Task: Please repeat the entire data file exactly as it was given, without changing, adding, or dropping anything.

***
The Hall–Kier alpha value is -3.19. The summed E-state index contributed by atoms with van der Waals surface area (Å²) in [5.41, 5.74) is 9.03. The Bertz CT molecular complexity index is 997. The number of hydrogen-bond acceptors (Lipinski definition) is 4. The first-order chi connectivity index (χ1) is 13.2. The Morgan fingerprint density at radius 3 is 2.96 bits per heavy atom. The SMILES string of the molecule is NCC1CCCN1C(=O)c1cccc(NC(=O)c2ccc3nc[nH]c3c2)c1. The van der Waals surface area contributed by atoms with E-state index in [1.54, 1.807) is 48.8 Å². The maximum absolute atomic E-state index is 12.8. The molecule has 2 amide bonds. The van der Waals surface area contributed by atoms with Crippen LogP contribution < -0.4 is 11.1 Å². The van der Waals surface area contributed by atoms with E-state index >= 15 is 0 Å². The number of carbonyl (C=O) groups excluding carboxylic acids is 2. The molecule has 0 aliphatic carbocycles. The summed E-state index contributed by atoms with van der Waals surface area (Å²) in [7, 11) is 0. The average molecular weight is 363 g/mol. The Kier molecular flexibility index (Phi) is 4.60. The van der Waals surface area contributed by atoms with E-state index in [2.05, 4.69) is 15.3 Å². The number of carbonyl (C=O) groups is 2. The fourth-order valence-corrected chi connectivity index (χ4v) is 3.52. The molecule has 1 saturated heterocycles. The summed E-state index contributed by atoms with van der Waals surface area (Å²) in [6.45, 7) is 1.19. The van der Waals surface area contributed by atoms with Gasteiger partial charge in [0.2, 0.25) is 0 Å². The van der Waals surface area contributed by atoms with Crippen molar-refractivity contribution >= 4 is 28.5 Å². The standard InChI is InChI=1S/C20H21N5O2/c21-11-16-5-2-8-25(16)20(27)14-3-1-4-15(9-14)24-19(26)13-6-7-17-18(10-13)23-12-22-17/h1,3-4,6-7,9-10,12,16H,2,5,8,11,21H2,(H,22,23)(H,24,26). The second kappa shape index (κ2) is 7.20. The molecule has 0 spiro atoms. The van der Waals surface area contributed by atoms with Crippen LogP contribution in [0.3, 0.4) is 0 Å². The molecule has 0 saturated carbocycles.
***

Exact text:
The Hall–Kier alpha value is -3.19. The summed E-state index contributed by atoms with van der Waals surface area (Å²) in [5.41, 5.74) is 9.03. The Bertz CT molecular complexity index is 997. The number of hydrogen-bond acceptors (Lipinski definition) is 4. The first-order chi connectivity index (χ1) is 13.2. The Morgan fingerprint density at radius 3 is 2.96 bits per heavy atom. The SMILES string of the molecule is NCC1CCCN1C(=O)c1cccc(NC(=O)c2ccc3nc[nH]c3c2)c1. The van der Waals surface area contributed by atoms with E-state index in [1.54, 1.807) is 48.8 Å². The maximum absolute atomic E-state index is 12.8. The molecule has 2 amide bonds. The van der Waals surface area contributed by atoms with Crippen LogP contribution < -0.4 is 11.1 Å². The van der Waals surface area contributed by atoms with E-state index >= 15 is 0 Å². The number of carbonyl (C=O) groups excluding carboxylic acids is 2. The molecule has 0 aliphatic carbocycles. The summed E-state index contributed by atoms with van der Waals surface area (Å²) in [7, 11) is 0. The average molecular weight is 363 g/mol. The Kier molecular flexibility index (Phi) is 4.60. The van der Waals surface area contributed by atoms with E-state index in [2.05, 4.69) is 15.3 Å². The number of carbonyl (C=O) groups is 2. The fourth-order valence-corrected chi connectivity index (χ4v) is 3.52. The molecule has 1 saturated heterocycles. The summed E-state index contributed by atoms with van der Waals surface area (Å²) in [6.45, 7) is 1.19. The van der Waals surface area contributed by atoms with Gasteiger partial charge in [0.2, 0.25) is 0 Å². The van der Waals surface area contributed by atoms with Crippen molar-refractivity contribution >= 4 is 28.5 Å². The standard InChI is InChI=1S/C20H21N5O2/c21-11-16-5-2-8-25(16)20(27)14-3-1-4-15(9-14)24-19(26)13-6-7-17-18(10-13)23-12-22-17/h1,3-4,6-7,9-10,12,16H,2,5,8,11,21H2,(H,22,23)(H,24,26). The second kappa shape index (κ2) is 7.20. The molecule has 0 spiro atoms. The van der Waals surface area contributed by atoms with Crippen LogP contribution in [0.3, 0.4) is 0 Å². The molecule has 0 saturated carbocycles.